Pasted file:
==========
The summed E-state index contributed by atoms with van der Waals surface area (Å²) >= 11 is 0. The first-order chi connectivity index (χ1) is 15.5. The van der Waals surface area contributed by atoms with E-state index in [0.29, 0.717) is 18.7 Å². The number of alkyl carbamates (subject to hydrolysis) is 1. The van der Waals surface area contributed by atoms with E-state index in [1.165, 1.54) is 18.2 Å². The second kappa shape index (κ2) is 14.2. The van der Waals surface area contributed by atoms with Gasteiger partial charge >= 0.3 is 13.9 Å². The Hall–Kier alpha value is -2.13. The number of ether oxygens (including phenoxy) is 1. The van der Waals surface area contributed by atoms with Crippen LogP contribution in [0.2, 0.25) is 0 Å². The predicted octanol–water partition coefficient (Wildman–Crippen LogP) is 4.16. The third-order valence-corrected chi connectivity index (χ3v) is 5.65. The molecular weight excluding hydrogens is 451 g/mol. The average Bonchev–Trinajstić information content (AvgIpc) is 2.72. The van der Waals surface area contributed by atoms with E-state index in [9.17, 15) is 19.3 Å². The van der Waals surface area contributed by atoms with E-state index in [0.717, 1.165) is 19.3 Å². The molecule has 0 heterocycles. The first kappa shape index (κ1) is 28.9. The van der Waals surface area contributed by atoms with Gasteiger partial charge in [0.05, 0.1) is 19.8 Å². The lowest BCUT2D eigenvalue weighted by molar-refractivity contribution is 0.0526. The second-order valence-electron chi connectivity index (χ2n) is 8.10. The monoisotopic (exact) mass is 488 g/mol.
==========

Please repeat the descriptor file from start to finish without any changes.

The summed E-state index contributed by atoms with van der Waals surface area (Å²) >= 11 is 0. The first-order chi connectivity index (χ1) is 15.5. The van der Waals surface area contributed by atoms with E-state index in [0.29, 0.717) is 18.7 Å². The number of alkyl carbamates (subject to hydrolysis) is 1. The van der Waals surface area contributed by atoms with E-state index in [1.165, 1.54) is 18.2 Å². The second kappa shape index (κ2) is 14.2. The van der Waals surface area contributed by atoms with Gasteiger partial charge >= 0.3 is 13.9 Å². The Hall–Kier alpha value is -2.13. The number of ether oxygens (including phenoxy) is 1. The van der Waals surface area contributed by atoms with Crippen LogP contribution in [0.2, 0.25) is 0 Å². The predicted octanol–water partition coefficient (Wildman–Crippen LogP) is 4.16. The third-order valence-corrected chi connectivity index (χ3v) is 5.65. The molecular weight excluding hydrogens is 451 g/mol. The average Bonchev–Trinajstić information content (AvgIpc) is 2.72. The van der Waals surface area contributed by atoms with E-state index in [9.17, 15) is 19.3 Å². The van der Waals surface area contributed by atoms with E-state index in [0.717, 1.165) is 19.3 Å². The molecule has 0 heterocycles. The first kappa shape index (κ1) is 28.9. The van der Waals surface area contributed by atoms with Gasteiger partial charge in [0.05, 0.1) is 19.8 Å². The lowest BCUT2D eigenvalue weighted by molar-refractivity contribution is 0.0526. The second-order valence-electron chi connectivity index (χ2n) is 8.10. The monoisotopic (exact) mass is 488 g/mol.